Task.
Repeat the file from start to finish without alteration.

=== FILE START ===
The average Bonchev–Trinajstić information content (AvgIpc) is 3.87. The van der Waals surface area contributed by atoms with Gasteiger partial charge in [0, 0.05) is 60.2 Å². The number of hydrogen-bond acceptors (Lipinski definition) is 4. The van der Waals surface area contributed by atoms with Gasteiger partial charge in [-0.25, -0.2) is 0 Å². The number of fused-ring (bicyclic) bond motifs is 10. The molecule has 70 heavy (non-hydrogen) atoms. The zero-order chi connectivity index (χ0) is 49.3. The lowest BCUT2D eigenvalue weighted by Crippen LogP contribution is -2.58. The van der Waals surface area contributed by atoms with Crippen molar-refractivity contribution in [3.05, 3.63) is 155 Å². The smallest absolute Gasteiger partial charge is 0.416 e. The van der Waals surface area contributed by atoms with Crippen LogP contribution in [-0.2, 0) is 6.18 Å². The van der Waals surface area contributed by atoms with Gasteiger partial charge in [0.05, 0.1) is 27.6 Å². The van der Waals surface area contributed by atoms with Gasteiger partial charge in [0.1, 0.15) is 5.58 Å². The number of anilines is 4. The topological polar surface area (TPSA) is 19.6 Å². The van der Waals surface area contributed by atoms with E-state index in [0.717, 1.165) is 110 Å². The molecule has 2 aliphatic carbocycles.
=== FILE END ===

The average Bonchev–Trinajstić information content (AvgIpc) is 3.87. The van der Waals surface area contributed by atoms with Gasteiger partial charge in [0, 0.05) is 60.2 Å². The number of hydrogen-bond acceptors (Lipinski definition) is 4. The van der Waals surface area contributed by atoms with Gasteiger partial charge in [-0.25, -0.2) is 0 Å². The number of fused-ring (bicyclic) bond motifs is 10. The molecule has 70 heavy (non-hydrogen) atoms. The zero-order chi connectivity index (χ0) is 49.3. The lowest BCUT2D eigenvalue weighted by Crippen LogP contribution is -2.58. The van der Waals surface area contributed by atoms with Crippen molar-refractivity contribution in [3.05, 3.63) is 155 Å². The smallest absolute Gasteiger partial charge is 0.416 e. The van der Waals surface area contributed by atoms with Crippen LogP contribution in [-0.2, 0) is 6.18 Å². The van der Waals surface area contributed by atoms with Gasteiger partial charge in [0.05, 0.1) is 27.6 Å². The van der Waals surface area contributed by atoms with Gasteiger partial charge in [0.1, 0.15) is 5.58 Å². The number of anilines is 4. The topological polar surface area (TPSA) is 19.6 Å². The van der Waals surface area contributed by atoms with E-state index in [0.717, 1.165) is 110 Å². The molecule has 2 aliphatic carbocycles.